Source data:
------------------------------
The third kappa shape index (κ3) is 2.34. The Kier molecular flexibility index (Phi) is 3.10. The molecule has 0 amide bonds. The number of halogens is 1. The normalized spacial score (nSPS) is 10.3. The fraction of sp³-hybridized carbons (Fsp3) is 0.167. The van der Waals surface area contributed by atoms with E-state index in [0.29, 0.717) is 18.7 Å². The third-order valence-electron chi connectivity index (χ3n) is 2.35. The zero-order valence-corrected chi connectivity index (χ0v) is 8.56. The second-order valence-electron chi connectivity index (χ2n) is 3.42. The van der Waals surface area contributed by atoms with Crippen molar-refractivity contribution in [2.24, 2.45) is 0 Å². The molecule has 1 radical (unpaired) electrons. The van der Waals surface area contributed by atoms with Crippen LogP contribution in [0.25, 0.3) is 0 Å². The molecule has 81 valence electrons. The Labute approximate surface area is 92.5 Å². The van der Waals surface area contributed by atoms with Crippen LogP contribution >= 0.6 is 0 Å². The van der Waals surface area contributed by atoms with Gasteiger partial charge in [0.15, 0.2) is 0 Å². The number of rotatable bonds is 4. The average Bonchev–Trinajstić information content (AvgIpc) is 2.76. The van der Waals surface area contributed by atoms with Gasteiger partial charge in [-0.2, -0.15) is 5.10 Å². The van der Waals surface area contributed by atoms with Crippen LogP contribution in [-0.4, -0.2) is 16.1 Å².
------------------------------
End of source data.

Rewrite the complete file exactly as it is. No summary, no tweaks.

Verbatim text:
The third kappa shape index (κ3) is 2.34. The Kier molecular flexibility index (Phi) is 3.10. The molecule has 0 amide bonds. The number of halogens is 1. The normalized spacial score (nSPS) is 10.3. The fraction of sp³-hybridized carbons (Fsp3) is 0.167. The van der Waals surface area contributed by atoms with E-state index in [0.29, 0.717) is 18.7 Å². The third-order valence-electron chi connectivity index (χ3n) is 2.35. The zero-order valence-corrected chi connectivity index (χ0v) is 8.56. The second-order valence-electron chi connectivity index (χ2n) is 3.42. The van der Waals surface area contributed by atoms with Crippen molar-refractivity contribution in [2.24, 2.45) is 0 Å². The molecule has 1 radical (unpaired) electrons. The van der Waals surface area contributed by atoms with Crippen LogP contribution in [0.25, 0.3) is 0 Å². The molecule has 81 valence electrons. The Labute approximate surface area is 92.5 Å². The van der Waals surface area contributed by atoms with Crippen LogP contribution >= 0.6 is 0 Å². The van der Waals surface area contributed by atoms with Gasteiger partial charge in [0.15, 0.2) is 0 Å². The number of rotatable bonds is 4. The average Bonchev–Trinajstić information content (AvgIpc) is 2.76. The van der Waals surface area contributed by atoms with Gasteiger partial charge in [-0.2, -0.15) is 5.10 Å². The van der Waals surface area contributed by atoms with Crippen LogP contribution in [-0.4, -0.2) is 16.1 Å².